I've discovered a new sleeping pill. Audible books. Seems that I'm like a child, and need to have someone read me bedtime stories to fall asleep. Seems to put my mind into the right state. I can't follow the story unless I shut-off all the little extraneous lines of thoughts that keep me awake at night. It usually takes me a few starts to shut the background noise off in my head enough to follow the story, but once I've done that I become one with the story. After an hour or two, the story slowly fades into a dream until suddenly I wake just enough to realize I've fallen asleep, and that gives me just enough time to pause the book without waking fully. To the sleepers out there, this declaration of newfound sleep aid might seem rather trivial, but for me, it could be a life changer. I've been sleeping well for nearly two weeks now. That's probably a new record.

    Of course, it's a trial to find the right spot in the book the next night. There's been a couple of occasions in which I listened all night in my sleep to wake to a finished book. I don't remember anything I listen to while sleeping, but when listening to the same sections awake I do get a sense of deja vu. There was one night in which I remember waking up, the book still playing, and actually being aware of what had been happening in the story and even being interested and continuing to listen, drifting back into sleep. The next day, however, I couldn't recall anything that had been read during my sleep, only that when I had woken in the night I could, as if the book was a dream that quickly faded upon waking to a new day. It amuses me that I'm currently listening to ""The Dreaming Void".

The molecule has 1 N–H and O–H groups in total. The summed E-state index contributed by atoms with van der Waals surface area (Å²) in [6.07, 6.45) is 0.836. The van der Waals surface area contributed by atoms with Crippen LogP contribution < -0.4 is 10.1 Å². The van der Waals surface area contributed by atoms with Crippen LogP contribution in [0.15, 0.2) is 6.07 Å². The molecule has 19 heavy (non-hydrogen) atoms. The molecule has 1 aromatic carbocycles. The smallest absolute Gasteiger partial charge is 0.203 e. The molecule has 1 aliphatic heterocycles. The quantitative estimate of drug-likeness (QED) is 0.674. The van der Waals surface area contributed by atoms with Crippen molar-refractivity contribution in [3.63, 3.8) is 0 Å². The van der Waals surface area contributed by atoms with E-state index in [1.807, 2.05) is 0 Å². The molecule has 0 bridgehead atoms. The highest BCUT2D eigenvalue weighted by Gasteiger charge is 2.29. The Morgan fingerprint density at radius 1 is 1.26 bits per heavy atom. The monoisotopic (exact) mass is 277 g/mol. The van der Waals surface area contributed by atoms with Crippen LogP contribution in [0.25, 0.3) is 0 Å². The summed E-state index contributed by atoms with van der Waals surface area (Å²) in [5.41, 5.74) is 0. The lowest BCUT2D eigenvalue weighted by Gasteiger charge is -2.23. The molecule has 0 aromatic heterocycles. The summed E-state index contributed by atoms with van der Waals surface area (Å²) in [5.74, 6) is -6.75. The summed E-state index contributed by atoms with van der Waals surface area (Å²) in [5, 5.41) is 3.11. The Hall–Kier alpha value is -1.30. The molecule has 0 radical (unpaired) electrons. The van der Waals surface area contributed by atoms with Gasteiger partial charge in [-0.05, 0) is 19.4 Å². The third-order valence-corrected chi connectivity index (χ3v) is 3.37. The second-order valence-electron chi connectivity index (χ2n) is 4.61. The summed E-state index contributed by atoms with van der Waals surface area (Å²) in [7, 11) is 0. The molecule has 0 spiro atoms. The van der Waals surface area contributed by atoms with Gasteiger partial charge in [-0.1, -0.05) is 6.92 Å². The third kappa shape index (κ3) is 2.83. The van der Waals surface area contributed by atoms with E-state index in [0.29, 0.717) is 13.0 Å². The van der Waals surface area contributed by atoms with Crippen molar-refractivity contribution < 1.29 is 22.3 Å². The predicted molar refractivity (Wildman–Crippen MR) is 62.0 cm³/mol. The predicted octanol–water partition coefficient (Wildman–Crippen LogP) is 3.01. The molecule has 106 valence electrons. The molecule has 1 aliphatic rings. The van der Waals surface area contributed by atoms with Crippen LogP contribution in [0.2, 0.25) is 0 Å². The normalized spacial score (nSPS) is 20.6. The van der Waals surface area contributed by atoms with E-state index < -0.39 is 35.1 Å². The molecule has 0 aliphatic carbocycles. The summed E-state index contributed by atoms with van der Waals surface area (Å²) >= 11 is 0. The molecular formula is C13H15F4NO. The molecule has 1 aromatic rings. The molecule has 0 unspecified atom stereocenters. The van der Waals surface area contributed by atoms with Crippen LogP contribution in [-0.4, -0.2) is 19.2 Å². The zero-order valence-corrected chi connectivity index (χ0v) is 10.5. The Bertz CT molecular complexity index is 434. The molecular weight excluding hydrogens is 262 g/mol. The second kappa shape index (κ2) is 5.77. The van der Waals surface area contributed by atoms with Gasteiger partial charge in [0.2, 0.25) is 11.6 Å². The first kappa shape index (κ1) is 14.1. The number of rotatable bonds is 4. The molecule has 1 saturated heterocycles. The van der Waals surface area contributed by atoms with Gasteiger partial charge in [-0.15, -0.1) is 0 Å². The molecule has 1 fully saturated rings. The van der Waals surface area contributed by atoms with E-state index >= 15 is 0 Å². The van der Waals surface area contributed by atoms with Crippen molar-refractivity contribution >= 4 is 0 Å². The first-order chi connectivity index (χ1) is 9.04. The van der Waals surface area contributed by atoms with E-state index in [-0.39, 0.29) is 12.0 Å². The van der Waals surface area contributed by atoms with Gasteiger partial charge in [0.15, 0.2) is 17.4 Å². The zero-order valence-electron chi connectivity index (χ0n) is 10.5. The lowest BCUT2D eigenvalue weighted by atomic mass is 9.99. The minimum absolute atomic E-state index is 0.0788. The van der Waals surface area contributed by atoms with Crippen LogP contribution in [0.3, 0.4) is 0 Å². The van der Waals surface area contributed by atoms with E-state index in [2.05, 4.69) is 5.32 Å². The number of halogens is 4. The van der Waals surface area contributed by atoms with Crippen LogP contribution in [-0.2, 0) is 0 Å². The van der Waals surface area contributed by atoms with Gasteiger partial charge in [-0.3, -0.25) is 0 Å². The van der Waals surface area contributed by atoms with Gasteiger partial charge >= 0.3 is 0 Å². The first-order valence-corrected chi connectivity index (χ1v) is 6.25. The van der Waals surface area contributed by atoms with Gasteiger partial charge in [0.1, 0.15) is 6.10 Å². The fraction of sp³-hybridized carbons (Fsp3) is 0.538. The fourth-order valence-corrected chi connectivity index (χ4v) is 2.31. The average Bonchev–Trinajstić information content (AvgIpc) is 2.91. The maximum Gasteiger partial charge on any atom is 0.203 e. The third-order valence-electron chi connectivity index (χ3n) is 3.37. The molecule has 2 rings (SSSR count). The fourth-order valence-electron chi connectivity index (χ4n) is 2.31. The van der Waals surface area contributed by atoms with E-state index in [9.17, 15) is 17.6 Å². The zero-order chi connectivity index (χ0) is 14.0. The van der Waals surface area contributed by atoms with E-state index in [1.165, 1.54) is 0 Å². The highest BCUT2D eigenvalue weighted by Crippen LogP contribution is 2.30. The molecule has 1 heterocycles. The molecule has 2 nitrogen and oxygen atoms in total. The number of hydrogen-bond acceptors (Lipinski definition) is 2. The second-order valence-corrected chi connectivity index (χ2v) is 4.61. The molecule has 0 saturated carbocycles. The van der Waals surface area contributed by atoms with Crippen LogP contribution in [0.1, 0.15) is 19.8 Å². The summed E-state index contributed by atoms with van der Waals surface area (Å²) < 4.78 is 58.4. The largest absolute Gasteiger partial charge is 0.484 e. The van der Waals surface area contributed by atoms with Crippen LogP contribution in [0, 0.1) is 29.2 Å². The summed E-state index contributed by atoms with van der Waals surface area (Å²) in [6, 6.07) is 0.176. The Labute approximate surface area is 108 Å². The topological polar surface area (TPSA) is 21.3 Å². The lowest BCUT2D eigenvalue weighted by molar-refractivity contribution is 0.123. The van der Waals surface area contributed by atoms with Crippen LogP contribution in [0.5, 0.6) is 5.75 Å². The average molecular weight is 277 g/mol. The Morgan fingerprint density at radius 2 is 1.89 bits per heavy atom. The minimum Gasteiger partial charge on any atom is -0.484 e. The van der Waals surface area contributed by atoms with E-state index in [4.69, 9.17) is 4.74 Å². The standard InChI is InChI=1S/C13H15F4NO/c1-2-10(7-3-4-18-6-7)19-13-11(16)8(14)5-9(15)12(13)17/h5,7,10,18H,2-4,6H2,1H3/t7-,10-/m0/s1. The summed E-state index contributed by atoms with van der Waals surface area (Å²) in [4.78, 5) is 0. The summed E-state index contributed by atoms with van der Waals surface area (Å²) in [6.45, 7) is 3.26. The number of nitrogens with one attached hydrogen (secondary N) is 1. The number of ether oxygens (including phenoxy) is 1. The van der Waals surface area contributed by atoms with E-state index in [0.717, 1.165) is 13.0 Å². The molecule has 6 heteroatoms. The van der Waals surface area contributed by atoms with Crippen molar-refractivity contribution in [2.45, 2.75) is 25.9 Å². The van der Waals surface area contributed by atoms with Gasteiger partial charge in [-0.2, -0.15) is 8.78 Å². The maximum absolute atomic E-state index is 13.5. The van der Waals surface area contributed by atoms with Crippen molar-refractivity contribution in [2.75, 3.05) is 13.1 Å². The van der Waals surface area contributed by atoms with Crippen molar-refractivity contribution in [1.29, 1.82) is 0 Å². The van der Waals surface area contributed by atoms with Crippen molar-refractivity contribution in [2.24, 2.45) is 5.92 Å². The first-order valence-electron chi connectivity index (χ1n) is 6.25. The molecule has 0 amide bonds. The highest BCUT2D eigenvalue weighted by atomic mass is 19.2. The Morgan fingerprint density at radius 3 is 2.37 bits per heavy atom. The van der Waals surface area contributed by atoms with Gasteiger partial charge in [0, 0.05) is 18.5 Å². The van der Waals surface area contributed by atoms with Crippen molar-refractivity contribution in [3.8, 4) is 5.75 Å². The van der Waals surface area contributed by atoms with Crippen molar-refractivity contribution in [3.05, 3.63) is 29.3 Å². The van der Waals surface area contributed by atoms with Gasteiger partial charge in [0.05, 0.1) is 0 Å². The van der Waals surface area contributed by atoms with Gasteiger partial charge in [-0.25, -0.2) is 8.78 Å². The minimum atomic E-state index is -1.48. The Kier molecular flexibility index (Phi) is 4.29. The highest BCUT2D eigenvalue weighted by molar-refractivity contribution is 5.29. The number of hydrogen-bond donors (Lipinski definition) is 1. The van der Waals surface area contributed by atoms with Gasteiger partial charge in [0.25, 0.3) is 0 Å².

Quote Originally Posted by whatloveihave View Post
    I don't find you a potential threat to human society, you're not crazy. Feces.

  10. #10
    Mens bona regnum possidet ferrus's Avatar
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    I've been listening to an audiobook on my mobile. I was reading Kindle books on it, but the dark evenings make staring a screen whilst walking along barely lit pavements a danger - as it is hard to see where you are going with no night vision and without seeing the ground in front of you!

    So, I've been listening to Richard Evan's Third Reich Trilogy. Only a third of the way through the first volume.
    Die Logik ist keine Lehre, sondern ein Spiegelbild der Welt. Die Logik ist transcendental. - Wittgenstein